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The Project Repository (Practical Project Management Series)

This is a ‘blog’ article by Lex van der Heijden regarding practical Project Management. For questions/remarks I’m available via [email protected] or via LinkedIn (

This time the subject is the ‘project repository’.

The project repository is the conscience of the project both during execution as well as after the project has been finished. This implies that nobody who is involved in this project is allowed to have any documents, etc. only stored on a local device such as a laptop. The only right source is the project repository!

In case an integrated Project Management suite is being used the project repository is part of this environment. However, it is still crucial that all documents, etc. are stored in this environment. This is the responsibility of the Project Manager. Integrated Project Management environments have normally also version control which enables the users to trace all versions of documents (change management).

Nowadays many cloud based solutions are being offered. I would like to make a number of remarks regarding this type of solution:

  1. An important question in this context is where the cloud is physically operational. When this is in the USA the American ‘patriot act’ is applicable. This means that the American Government has access to the data stored in the cloud by law.
    It is very well possible that sensitive personal information has been stored in the project repository. The problem that might rise now is that this might caise a conflict with the local legislation of the country where the work is being performed.
  1. A requirment is that all stakeholders have an Internet connection otherwise they don’t have access to the cloud. More and more projects are being executed by means of virtual teams dispersed over a number of countries. What is the quality of these Internet connections (speed, reliability and security) at these remote locations?
  1. What are the costs of the project repository taking into account one time costs and recurring costs? Pay attention to the number of users and duration during which the cloud data must be accessible.
  1. How have the ‘back-ups’ been arranged? How often, when is a back-up made and how far in time can you get back? Are the back-ups physically stored at a different location?
  1. How good is the project repository secured (eg. encrypted) and isolated from other users of other project repositorys? Has the managing organisation a formal certification regarding privacy, etc.? What is the liability of the supplier in case unauthorised actions have been taken?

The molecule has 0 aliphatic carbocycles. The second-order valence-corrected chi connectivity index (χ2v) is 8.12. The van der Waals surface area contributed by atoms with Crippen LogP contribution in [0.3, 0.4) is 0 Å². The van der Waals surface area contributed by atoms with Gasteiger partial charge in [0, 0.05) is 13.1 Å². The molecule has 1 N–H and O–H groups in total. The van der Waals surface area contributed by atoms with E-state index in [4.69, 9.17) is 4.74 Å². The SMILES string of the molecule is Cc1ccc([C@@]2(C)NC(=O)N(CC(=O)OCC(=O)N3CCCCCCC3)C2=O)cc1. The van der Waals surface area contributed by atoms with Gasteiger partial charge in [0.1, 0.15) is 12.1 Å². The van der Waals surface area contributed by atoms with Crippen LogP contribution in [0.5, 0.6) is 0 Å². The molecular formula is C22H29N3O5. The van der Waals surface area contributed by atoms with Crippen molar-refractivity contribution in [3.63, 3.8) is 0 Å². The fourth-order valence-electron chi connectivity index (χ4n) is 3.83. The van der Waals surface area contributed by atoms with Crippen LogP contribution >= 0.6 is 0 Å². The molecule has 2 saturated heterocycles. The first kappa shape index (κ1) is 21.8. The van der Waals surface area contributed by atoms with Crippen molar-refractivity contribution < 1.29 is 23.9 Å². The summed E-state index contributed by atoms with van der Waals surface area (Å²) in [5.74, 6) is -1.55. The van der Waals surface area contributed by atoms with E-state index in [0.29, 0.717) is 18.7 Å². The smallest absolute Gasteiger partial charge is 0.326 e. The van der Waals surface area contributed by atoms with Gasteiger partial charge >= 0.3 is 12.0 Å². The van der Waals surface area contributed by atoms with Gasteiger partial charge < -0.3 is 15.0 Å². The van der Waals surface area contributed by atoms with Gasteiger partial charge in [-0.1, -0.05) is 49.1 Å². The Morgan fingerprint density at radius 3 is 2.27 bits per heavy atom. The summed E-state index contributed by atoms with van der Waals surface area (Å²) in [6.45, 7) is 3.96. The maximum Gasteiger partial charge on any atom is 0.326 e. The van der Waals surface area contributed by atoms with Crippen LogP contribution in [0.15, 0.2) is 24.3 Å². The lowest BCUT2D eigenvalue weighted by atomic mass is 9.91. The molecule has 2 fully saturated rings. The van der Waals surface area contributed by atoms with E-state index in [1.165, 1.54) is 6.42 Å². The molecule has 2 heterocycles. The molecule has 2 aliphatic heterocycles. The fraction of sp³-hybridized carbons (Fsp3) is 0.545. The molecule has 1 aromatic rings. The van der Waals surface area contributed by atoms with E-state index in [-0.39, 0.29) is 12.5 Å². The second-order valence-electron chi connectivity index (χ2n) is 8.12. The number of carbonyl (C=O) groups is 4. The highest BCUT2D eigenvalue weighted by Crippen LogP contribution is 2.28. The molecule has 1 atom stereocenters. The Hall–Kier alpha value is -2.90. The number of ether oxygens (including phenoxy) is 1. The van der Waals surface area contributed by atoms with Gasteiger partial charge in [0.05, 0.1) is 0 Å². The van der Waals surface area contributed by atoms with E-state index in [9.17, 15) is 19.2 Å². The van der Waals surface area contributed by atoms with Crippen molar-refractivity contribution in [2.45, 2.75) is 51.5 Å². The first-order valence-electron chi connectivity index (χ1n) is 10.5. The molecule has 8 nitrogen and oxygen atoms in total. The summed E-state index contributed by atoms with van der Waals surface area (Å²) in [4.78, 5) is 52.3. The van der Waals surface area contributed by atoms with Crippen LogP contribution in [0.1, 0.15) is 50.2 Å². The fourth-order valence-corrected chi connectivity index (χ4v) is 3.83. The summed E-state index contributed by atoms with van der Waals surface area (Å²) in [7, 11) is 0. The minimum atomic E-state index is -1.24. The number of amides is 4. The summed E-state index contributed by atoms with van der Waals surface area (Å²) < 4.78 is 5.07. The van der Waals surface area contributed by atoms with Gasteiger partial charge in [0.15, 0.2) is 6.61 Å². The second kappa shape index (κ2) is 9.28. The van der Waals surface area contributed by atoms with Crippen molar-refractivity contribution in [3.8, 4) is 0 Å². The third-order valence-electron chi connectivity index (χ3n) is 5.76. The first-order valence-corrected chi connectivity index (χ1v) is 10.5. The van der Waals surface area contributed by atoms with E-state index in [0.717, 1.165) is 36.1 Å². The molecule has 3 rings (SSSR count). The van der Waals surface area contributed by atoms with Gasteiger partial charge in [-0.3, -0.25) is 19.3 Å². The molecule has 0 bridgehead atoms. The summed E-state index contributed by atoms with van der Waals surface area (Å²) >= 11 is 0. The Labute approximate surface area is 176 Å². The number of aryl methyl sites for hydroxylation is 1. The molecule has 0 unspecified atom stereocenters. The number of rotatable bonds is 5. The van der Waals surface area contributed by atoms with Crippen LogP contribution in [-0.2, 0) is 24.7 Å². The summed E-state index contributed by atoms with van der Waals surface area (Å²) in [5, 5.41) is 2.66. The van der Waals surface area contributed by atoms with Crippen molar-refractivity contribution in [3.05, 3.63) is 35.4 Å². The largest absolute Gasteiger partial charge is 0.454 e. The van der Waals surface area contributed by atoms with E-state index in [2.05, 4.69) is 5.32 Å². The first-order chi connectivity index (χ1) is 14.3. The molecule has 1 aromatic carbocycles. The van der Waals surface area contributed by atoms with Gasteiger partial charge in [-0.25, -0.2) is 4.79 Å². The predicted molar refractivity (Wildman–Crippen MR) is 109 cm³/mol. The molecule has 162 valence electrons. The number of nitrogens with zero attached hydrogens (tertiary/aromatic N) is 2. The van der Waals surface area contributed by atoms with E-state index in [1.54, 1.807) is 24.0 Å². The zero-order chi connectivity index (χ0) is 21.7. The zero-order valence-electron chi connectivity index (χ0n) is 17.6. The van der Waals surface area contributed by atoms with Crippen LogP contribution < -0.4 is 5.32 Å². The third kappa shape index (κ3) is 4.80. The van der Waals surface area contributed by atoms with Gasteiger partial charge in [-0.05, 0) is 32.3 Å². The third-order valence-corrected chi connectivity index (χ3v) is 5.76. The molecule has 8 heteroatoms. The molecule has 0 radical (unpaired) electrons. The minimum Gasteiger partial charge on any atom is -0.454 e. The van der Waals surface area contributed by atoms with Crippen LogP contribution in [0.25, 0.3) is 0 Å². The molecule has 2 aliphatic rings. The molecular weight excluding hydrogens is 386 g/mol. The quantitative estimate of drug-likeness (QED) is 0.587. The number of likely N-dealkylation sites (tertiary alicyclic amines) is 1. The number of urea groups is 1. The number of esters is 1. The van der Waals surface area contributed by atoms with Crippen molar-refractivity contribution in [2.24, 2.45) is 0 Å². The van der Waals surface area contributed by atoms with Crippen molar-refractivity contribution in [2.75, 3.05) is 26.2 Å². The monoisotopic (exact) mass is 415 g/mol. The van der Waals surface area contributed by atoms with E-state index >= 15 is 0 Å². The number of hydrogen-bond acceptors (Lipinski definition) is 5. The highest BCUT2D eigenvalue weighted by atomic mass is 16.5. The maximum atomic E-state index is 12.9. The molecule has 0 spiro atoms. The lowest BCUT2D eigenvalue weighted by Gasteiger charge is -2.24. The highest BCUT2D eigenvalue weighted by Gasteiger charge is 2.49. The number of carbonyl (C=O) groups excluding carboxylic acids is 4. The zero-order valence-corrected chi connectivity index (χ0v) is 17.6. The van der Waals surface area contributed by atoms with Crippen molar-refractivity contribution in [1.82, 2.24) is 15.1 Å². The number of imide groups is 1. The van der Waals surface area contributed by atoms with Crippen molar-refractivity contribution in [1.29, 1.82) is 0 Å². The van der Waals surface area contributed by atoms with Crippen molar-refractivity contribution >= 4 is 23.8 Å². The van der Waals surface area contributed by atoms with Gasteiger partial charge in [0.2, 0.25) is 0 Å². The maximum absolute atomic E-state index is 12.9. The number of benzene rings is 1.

What is stored in the log files and who has access to these log files?
  1. Is it possible to define different types of users having access to particular parts of the project repository (eg. financial and contract data only by management)?
  1. Is it possible to define the structure of the project repository by the users?
  1. Many clouds are accessible by means of ‘web browsers’ and require no local installation of software. What clouds might demand however is particular ‘web browser’ settings otherwise the solution might not properly function. This is caused by limitations of the web browser settings on the local device. Many, especially big companies, have limited the web browser settings for security reasons which might cause issues regarding the cloud solution. It is advisable to define a testperiod before the final decision is being made whether or not the particular cloud solution will be implemented.

Finally a few tips regarding the project repository in general:

  1. Give more than one person ‘administrator’ rights in order to prevent issues in case the main administrator is absent (for instance adding/removing users).
  1. Quite often it is forgotten what to do with the project after the project has been finished. First of all companies in the Netherlands are required by law to store data during 7 years. The project repository can be considered to be part of this as well.
    Secondly in case a client wants to know something particular of the project, or even worse the client wants to raise a claim, the data needs to be available. You are having big issues as company when the project repository is not available any more.Transfer as Project Manager the project repository to eg. a Project Management Office and give this organisation access to the project repository based on roles and not based on persons. Remove access of all other persons having access to the project repository during project execution.
  2. Who takes care of the costs of having the project repository available after the project has been closed? These costs can be absorbed in the operational costs of the Project Management Office for instance.

The next time I’ll describe ‘human resource management’.

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